The older our kids get, the more I want us to be more FI. We are in a different situation: homeschooling has kept family bonds super tight even through the teen years. Now that they are growing up so fast, I wish we had more free money for travel, etc. We screwed that up, but we’re doing what we can to make it right, and do so quickly, so we can spend more time traveling with the kids, etc. If I were you, I’d work big time toward FI for the next 2-5 years, and then take an early retirement or at least semi-retirement and enjoy your time with your kids before they get too much older. I have a feeling you’re closer to FI than you think. If I know you, Andrew, you’re overshooting the number you need to retire early. :-) I’d also consider moving out just a bit to lower housing expenses, but then again I’m not too familiar with NY so maybe that isn’t realistic?
    Laurie @thefrugalfarmer recently posted…Happy Independence DayMy Profile

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    1. livingrichcheaply@gmail.com Post author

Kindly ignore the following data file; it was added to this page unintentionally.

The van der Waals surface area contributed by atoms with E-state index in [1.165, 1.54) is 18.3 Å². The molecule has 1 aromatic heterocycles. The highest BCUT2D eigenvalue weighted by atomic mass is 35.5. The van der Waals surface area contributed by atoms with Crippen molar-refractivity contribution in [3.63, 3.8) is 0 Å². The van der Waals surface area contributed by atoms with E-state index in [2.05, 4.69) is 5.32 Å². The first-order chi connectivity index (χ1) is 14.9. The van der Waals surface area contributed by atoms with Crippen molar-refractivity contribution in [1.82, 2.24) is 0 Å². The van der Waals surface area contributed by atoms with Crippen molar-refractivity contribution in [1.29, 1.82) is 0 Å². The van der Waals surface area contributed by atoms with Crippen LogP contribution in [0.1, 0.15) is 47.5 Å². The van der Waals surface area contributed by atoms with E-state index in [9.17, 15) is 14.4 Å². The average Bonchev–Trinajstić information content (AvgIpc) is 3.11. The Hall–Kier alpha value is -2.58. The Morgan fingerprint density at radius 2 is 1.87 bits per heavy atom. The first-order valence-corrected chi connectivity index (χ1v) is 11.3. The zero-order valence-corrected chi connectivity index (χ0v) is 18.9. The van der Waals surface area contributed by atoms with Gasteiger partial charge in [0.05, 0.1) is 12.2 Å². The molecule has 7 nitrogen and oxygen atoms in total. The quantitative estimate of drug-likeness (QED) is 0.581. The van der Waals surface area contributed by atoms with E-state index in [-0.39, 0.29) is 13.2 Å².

That’s awesome that you guys homeschool. I don’t think I’d have the patience for that! I wish FI was attainable in 2 to 5 years. I’m not sure I’m all that close, mainly because of the high cost of living in NYC. I guess it depends on your definition of FI. I think we’re financially secure and don’t worry all that much about money, but can we stop working and pronounce ourselves FIRE’D…definitely not! Moving to a lower cost area is absolutely something that crosses my mind but it’s a tough decision.

      Reply
  7. Matt @ Optimize Your Life

    This is always a tricky path to walk. I try to save as much as possible without decreasing my happiness. I recognize that that is not actually a helpful statement, so let me give some examples.

    My wife and I live in DC, so we are also in a high cost of living area. We could save a lot of money and get a bigger place by moving to a less safe area of town, but security (which leads to reduced stress) is a big component of happiness. We could also save a lot of money and get a bigger place by living way out in the suburbs, but we’d have a longer commute and less time together (and less time with future kids). We could reach FIRE sooner, but the savings would decrease our happiness.